My Day by Eleanor Roosevelt

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NEW YORK, Monday—The blue sky returned to us yesterday and, luckily, cold as the weather was, it was not quite freezing, so our fruit blossoms and our plants are still unhurt.

As I walked through the woods, I noticed many more small violets hidden under the winter leaves, and my lilies-of-the-valley are pushing their little green shoots up through the ground. Fortunately, our dogwood is not so far out as some of the trees along the parkway. I would like to have it wait ten days or so for its full magnificence on the top of our hill, since my son and daughter-in-law, who are away on a lecture trip, will not be able to enjoy it until then.

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I am beginning to get letters from veterans and from people who have to live on fixed incomes, complaining about the high cost of living and the difficulty of finding inexpensive clothes. The manufacturers make more profit these days if they make expensive clothes, so people who can only afford the less expensive variety are having a hard time. In the old days, a man's suit could be bought for $35, but now it costs at least $50; and a woman's dress which could be bought for $15 now costs at least $30. Food prices have gone up too.

Yet the House of Representatives has passed a bill to curtail OPA and make it even less effective than it is at present! OPA is the only defense that the people have against the powerful interest lobbies, each of which is anxious to increase the price of its particular product, regardless of what happens to the people or to the prices of other products.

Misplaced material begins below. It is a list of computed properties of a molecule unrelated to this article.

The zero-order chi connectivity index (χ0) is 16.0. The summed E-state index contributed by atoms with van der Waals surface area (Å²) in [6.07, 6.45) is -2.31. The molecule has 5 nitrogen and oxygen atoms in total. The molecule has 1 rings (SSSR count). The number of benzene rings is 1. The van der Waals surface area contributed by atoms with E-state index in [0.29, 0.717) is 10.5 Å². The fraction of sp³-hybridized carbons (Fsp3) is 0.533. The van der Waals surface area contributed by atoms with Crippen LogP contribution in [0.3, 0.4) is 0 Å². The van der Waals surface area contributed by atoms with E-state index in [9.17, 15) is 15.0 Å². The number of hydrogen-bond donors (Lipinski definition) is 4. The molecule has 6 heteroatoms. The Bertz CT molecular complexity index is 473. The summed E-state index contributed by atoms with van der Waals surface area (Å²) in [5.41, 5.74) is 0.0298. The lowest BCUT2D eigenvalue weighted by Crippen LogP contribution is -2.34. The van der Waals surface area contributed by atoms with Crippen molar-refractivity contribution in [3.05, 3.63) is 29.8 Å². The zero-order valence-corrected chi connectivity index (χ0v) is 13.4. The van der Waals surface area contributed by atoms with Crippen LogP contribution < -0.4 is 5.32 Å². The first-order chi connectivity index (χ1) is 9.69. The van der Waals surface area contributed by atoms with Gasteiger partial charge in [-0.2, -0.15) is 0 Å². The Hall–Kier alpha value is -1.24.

We can only hope that the Senate will stand firm and will not only reject the limitations in the House bill, but will really give OPA the funds to function properly.

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It has been a long fight to put the control of our economic system in the hands of the government, where it can be administered in the interests of the people as a whole. Now Congress, under the influence of powerful lobbies, is rapidly trying to return control to big business. It may be that individual Congressmen do not realize just what they are doing, but they are heading us straight for inflation and accepting the old "boom and bust" ideas, instead of sticking to the plan of ironing out the peaks and the valleys and trying to keep us on a fairly even keel.

Chester Bowles, Stabilization Director, and Paul Porter, Price Administrator, are doing their best but, without the support of the people, who are the ones most affected by what happens to OPA, these two men will be defeated by the representatives of the people.

Write to your Representatives in Congress. Writing to me is of very little use!

E. R.
TMs, AERP, FDRL